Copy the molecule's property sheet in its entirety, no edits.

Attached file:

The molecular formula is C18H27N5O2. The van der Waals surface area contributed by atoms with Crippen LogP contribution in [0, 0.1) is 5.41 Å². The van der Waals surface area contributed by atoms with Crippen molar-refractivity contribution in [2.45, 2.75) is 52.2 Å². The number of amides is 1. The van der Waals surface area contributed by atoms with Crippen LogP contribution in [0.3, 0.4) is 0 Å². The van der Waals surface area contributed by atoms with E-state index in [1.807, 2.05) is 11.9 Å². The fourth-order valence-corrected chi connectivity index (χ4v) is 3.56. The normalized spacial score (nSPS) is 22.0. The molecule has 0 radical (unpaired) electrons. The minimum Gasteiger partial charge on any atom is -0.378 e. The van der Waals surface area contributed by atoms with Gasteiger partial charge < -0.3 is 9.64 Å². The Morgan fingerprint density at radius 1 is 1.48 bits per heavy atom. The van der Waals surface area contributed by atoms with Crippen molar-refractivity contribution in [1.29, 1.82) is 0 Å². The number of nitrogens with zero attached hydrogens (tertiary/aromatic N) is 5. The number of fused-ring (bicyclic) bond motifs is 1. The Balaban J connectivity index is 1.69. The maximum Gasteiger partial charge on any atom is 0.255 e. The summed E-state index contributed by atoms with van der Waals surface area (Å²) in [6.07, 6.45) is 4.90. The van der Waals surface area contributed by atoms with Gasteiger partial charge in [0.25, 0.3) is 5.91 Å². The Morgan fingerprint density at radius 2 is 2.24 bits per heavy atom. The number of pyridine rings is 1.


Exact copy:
The molecular formula is C18H27N5O2. The van der Waals surface area contributed by atoms with Crippen LogP contribution in [0, 0.1) is 5.41 Å². The van der Waals surface area contributed by atoms with Crippen molar-refractivity contribution in [2.45, 2.75) is 52.2 Å². The number of amides is 1. The van der Waals surface area contributed by atoms with Crippen LogP contribution in [0.3, 0.4) is 0 Å². The van der Waals surface area contributed by atoms with E-state index in [1.807, 2.05) is 11.9 Å². The fourth-order valence-corrected chi connectivity index (χ4v) is 3.56. The normalized spacial score (nSPS) is 22.0. The molecule has 0 radical (unpaired) electrons. The minimum Gasteiger partial charge on any atom is -0.378 e. The van der Waals surface area contributed by atoms with Gasteiger partial charge < -0.3 is 9.64 Å². The Morgan fingerprint density at radius 1 is 1.48 bits per heavy atom. The van der Waals surface area contributed by atoms with Crippen molar-refractivity contribution in [1.29, 1.82) is 0 Å². The number of nitrogens with zero attached hydrogens (tertiary/aromatic N) is 5. The number of fused-ring (bicyclic) bond motifs is 1. The Balaban J connectivity index is 1.69. The maximum Gasteiger partial charge on any atom is 0.255 e. The summed E-state index contributed by atoms with van der Waals surface area (Å²) in [6.07, 6.45) is 4.90. The van der Waals surface area contributed by atoms with Gasteiger partial charge in [0.25, 0.3) is 5.91 Å². The Morgan fingerprint density at radius 2 is 2.24 bits per heavy atom. The number of pyridine rings is 1.